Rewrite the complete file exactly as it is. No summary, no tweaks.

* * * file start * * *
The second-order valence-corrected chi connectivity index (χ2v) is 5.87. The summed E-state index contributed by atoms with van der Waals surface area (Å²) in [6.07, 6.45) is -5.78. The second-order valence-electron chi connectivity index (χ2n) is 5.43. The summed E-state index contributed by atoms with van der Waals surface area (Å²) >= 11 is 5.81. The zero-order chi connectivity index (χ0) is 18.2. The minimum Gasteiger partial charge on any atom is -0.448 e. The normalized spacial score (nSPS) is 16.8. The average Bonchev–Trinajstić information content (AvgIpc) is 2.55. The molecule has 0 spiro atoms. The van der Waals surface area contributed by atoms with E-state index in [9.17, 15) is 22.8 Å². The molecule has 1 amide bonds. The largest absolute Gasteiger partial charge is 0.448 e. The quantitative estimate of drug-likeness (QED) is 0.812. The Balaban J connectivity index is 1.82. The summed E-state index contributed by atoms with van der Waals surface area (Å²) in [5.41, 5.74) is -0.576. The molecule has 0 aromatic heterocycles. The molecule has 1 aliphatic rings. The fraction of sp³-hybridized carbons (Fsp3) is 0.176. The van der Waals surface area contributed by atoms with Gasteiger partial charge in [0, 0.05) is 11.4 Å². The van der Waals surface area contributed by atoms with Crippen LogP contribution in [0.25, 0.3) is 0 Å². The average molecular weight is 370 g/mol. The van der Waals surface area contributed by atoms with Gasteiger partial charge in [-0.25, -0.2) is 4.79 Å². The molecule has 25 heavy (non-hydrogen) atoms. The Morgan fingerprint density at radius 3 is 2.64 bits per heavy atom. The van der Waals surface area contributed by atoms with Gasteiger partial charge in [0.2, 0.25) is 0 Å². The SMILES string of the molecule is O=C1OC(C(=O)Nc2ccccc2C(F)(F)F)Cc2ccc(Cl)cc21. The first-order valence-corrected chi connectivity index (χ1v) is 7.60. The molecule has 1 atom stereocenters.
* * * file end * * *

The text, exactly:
The second-order valence-corrected chi connectivity index (χ2v) is 5.87. The summed E-state index contributed by atoms with van der Waals surface area (Å²) in [6.07, 6.45) is -5.78. The second-order valence-electron chi connectivity index (χ2n) is 5.43. The summed E-state index contributed by atoms with van der Waals surface area (Å²) >= 11 is 5.81. The zero-order chi connectivity index (χ0) is 18.2. The minimum Gasteiger partial charge on any atom is -0.448 e. The normalized spacial score (nSPS) is 16.8. The average Bonchev–Trinajstić information content (AvgIpc) is 2.55. The molecule has 0 spiro atoms. The van der Waals surface area contributed by atoms with E-state index in [9.17, 15) is 22.8 Å². The molecule has 1 amide bonds. The largest absolute Gasteiger partial charge is 0.448 e. The quantitative estimate of drug-likeness (QED) is 0.812. The Balaban J connectivity index is 1.82. The summed E-state index contributed by atoms with van der Waals surface area (Å²) in [5.41, 5.74) is -0.576. The molecule has 0 aromatic heterocycles. The molecule has 1 aliphatic rings. The fraction of sp³-hybridized carbons (Fsp3) is 0.176. The van der Waals surface area contributed by atoms with Gasteiger partial charge in [0, 0.05) is 11.4 Å². The van der Waals surface area contributed by atoms with Crippen LogP contribution in [0.25, 0.3) is 0 Å². The average molecular weight is 370 g/mol. The van der Waals surface area contributed by atoms with Gasteiger partial charge in [-0.25, -0.2) is 4.79 Å². The molecule has 25 heavy (non-hydrogen) atoms. The Morgan fingerprint density at radius 3 is 2.64 bits per heavy atom. The van der Waals surface area contributed by atoms with Gasteiger partial charge in [0.2, 0.25) is 0 Å². The SMILES string of the molecule is O=C1OC(C(=O)Nc2ccccc2C(F)(F)F)Cc2ccc(Cl)cc21. The first-order valence-corrected chi connectivity index (χ1v) is 7.60. The molecule has 1 atom stereocenters.